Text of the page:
Why C and not C++?
Why all this work coercing C into objected-oriented code, a form it wasn’t really designed for? This is a personal question spanning well over a decade of watching the C++ go from having no specification, to having a standard specfication not implemented anywhere, to having various parts of the standard implemented in various ways on various platforms, none of which completely met my needs at the time.
In all of the following, everything I write represents my perception of the ground truth at the time. In places, this could mean that I understood the situation incorrectly, and that the truth is other than what I believed at the time. However, every decision I made was based on at least an 8 hour days worth of research into the issue. Given that my focus at the time (and now) was on writing applications for civil engineers on the Win32 platform, I regard these decisions as valid within the context of the time they were made.
Here’s a list of some of the issues, in no particular order:
- Microsoft Development Studio (MS Dev) through V6 did not support the STL. I am still using V6. I hope to change to V8 fairly soon, but that requires enough time in non-billable overhead to make it worthwhile. In other words, upgrading is at the expense of time I could be billing elsewhere, literally, money out of my pocket. The case for remaining in C is strong.
- Microsoft really tried to push people into MFC, which works it's magic by through very non-standard (thus non-portable) means. I tried it, I didn't like, back to C.
- C++ syntax appears arcane to me. Given the above two points, dealing with obtuse syntax made me feel like I was wasting my time.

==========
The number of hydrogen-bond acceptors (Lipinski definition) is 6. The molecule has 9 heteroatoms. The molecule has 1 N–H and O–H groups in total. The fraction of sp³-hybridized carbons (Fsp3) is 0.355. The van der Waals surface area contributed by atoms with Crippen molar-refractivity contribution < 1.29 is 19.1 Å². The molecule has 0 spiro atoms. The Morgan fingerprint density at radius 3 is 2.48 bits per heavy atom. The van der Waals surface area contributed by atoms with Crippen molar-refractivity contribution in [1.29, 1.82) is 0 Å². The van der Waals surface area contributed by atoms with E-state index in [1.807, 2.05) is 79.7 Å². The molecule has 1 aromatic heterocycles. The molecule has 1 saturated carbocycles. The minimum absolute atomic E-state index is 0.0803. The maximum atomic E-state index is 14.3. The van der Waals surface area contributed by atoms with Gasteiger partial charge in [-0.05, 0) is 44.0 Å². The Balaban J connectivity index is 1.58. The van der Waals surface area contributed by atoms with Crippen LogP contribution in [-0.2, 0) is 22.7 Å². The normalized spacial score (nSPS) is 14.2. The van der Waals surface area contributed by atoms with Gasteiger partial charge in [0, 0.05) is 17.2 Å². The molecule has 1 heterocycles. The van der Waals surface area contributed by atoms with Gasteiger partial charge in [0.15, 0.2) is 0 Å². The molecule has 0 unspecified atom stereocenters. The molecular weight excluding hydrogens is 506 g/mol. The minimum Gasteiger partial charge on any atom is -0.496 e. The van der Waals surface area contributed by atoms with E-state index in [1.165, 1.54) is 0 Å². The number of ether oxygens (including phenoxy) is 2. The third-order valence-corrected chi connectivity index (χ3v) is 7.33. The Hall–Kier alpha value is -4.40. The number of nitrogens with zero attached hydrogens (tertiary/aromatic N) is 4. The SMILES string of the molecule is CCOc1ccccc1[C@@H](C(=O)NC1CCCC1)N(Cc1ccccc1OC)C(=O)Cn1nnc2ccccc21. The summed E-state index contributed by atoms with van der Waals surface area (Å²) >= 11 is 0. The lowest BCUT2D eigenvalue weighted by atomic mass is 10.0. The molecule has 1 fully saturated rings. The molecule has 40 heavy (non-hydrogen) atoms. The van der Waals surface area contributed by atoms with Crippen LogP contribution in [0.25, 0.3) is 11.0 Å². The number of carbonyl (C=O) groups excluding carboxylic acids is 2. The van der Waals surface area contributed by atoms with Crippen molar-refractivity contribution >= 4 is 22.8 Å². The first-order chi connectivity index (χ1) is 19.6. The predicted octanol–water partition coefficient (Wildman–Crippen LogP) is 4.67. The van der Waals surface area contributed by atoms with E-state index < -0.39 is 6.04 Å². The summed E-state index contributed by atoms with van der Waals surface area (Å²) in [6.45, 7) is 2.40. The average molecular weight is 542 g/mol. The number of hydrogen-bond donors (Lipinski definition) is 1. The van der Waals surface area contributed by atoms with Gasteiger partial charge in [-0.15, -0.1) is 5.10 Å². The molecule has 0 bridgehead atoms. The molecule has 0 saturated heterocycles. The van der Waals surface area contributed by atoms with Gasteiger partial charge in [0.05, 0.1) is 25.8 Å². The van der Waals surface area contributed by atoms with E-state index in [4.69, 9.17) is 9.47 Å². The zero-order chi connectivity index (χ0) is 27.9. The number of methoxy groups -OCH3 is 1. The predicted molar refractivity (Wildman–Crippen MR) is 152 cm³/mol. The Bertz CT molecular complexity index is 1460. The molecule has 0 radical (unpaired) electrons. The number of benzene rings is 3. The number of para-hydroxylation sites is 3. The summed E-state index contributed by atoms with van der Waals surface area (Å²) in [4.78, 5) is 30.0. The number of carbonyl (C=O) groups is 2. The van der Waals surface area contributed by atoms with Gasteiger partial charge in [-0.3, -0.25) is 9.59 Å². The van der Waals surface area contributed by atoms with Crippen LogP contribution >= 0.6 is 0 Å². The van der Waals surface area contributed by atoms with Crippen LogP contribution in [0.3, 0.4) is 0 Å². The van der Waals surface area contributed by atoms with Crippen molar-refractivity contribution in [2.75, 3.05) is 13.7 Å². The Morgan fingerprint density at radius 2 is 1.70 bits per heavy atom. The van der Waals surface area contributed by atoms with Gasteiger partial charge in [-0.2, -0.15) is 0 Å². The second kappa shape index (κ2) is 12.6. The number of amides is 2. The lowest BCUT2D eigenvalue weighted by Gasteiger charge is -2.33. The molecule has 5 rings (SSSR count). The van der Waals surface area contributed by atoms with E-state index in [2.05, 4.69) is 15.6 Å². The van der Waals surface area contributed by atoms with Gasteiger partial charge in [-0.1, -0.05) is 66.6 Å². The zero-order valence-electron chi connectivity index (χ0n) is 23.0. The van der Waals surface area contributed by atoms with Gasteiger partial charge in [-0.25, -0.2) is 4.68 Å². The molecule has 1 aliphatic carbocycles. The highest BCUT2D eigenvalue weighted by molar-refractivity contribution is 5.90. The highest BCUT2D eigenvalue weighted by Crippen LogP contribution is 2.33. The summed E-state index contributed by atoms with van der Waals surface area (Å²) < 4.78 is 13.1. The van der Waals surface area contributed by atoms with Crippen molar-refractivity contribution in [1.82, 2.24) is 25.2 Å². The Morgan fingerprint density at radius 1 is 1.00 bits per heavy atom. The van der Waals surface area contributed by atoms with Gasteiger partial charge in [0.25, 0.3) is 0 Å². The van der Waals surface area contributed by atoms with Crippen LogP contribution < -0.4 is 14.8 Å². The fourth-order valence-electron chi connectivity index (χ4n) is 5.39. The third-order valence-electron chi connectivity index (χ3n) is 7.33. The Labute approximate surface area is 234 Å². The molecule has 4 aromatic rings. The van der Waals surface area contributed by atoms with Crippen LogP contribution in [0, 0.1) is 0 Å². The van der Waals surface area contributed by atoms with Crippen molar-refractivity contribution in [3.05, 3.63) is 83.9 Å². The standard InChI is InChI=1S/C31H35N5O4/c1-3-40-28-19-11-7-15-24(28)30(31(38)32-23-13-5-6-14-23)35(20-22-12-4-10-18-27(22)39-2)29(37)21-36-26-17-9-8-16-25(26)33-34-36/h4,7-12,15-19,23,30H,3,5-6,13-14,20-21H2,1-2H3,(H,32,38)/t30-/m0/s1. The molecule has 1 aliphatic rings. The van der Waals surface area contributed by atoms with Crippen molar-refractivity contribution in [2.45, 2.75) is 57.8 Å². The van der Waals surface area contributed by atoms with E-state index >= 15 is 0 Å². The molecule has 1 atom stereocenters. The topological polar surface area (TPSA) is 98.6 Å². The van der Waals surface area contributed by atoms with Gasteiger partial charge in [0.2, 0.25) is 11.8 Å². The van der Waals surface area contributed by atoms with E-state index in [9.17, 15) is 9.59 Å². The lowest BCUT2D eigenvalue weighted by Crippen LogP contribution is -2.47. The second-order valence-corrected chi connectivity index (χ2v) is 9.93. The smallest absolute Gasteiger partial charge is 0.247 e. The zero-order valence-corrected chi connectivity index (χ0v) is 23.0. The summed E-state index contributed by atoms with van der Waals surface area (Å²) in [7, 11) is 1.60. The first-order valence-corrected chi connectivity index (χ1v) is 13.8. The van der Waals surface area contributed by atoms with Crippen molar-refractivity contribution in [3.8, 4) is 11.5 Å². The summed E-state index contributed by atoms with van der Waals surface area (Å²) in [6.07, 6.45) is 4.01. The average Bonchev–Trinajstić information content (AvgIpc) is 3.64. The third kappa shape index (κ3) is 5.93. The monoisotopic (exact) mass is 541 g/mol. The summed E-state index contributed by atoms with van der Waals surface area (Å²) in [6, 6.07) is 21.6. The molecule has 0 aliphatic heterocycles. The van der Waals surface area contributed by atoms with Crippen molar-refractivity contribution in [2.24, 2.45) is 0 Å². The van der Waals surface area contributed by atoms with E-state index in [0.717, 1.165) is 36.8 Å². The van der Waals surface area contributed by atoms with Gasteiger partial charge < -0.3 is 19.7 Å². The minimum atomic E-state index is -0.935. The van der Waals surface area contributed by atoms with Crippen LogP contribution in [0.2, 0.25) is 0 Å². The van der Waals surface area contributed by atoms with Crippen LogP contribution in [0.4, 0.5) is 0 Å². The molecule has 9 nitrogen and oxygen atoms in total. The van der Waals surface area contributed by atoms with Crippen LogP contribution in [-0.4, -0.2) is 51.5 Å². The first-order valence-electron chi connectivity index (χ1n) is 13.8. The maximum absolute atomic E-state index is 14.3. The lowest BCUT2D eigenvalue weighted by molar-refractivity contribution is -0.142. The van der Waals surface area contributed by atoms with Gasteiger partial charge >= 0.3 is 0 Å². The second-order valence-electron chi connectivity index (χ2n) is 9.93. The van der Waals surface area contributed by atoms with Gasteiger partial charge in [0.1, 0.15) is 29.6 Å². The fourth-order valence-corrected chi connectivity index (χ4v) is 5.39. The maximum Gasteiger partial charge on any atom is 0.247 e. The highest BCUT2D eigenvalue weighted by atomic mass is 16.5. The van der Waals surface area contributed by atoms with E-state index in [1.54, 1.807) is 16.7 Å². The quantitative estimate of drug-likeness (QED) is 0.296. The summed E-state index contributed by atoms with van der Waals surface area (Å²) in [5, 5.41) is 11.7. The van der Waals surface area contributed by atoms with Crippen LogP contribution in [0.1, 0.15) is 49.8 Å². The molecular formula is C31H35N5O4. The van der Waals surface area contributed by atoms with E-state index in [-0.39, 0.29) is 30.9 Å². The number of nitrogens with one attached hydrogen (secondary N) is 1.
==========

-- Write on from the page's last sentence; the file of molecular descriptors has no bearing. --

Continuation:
- At the time, Java fulfilled my OO aspirations.
- Template capability was poorly supported on most platforms, and bloated on platforms (gcc *cough*) that it was supported on. The situation now is supposedly much, much better.
- Linking issues... I don't think I need to say any more.
- Other issues as I recollect.
Note that I kept coming back to investigate the state of C++ on both gcc and MS Dev over the course of many years. I collected at least $200 worth of dead tree C++ programming books (including Stroustroup) during that time. My desire was pretty strong, but the cost/benefit just didn’t make my numbers.
At this point, all the above points have been dealt with very well. Microsoft tools now support the STL (some would argue not very efficiently, but they are supported now). Templates are well-implemented on all important platforms (i.e., gcc). As I am starting into a new coding project to build a library API over a very thick file format specification using the principles I am outling in this series, I keep thinking “This would probably be easier in C++, provided everything worked as advertised.” The upshot of all this is that Object Oriented C is not difficult to write by anyone with a working knowledge of C and a little experience with the principles of OO desgn. The techniques of OOC have a place in the toolbox of any developer working with compiled languages, and can be profitably employed on small to medium sized code bases.
Although the above account sounds extremely pessimistic, during the time period covered in the above account (over 10 years), I wrote a small amount of C++ code on the cygwin gcc platform, productively using both elements of the STL and templates. Modulo a certain amount of aggravation induced by mastering the syntax and compilation issues, I really liked it. It wasn’t as easy as Java to write, but compiling into an executable is more useful than compiling to byte code for my purposes. For small new projects, or for coding up test cases of algorithms, I plan on choosing C++ in the future.